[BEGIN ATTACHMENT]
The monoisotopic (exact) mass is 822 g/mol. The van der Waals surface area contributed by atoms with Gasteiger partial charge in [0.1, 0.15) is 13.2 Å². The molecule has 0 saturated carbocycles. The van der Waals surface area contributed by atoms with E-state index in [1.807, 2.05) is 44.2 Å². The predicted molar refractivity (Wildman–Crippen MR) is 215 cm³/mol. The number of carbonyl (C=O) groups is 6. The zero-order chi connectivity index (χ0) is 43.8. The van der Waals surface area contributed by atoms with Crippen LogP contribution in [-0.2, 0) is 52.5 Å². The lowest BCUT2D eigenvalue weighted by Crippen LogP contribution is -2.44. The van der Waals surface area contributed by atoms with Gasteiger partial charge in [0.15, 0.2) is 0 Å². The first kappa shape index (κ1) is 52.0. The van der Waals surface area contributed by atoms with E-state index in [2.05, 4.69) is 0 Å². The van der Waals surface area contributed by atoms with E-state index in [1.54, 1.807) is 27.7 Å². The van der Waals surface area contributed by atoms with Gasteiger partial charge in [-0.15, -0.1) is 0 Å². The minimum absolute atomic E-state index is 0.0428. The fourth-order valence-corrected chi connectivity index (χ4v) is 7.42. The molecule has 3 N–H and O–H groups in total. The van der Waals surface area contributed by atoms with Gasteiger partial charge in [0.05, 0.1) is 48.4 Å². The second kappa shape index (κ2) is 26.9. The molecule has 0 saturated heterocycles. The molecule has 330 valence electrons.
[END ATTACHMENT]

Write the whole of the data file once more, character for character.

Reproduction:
The monoisotopic (exact) mass is 822 g/mol. The van der Waals surface area contributed by atoms with Gasteiger partial charge in [0.1, 0.15) is 13.2 Å². The molecule has 0 saturated carbocycles. The van der Waals surface area contributed by atoms with E-state index in [1.807, 2.05) is 44.2 Å². The predicted molar refractivity (Wildman–Crippen MR) is 215 cm³/mol. The number of carbonyl (C=O) groups is 6. The zero-order chi connectivity index (χ0) is 43.8. The van der Waals surface area contributed by atoms with Crippen LogP contribution in [-0.2, 0) is 52.5 Å². The lowest BCUT2D eigenvalue weighted by Crippen LogP contribution is -2.44. The van der Waals surface area contributed by atoms with Gasteiger partial charge in [0.15, 0.2) is 0 Å². The first kappa shape index (κ1) is 52.0. The van der Waals surface area contributed by atoms with E-state index in [2.05, 4.69) is 0 Å². The van der Waals surface area contributed by atoms with E-state index in [1.54, 1.807) is 27.7 Å². The van der Waals surface area contributed by atoms with Gasteiger partial charge in [-0.15, -0.1) is 0 Å². The minimum absolute atomic E-state index is 0.0428. The fourth-order valence-corrected chi connectivity index (χ4v) is 7.42. The molecule has 3 N–H and O–H groups in total. The van der Waals surface area contributed by atoms with Gasteiger partial charge in [0.05, 0.1) is 48.4 Å². The second kappa shape index (κ2) is 26.9. The molecule has 0 saturated heterocycles. The molecule has 330 valence electrons.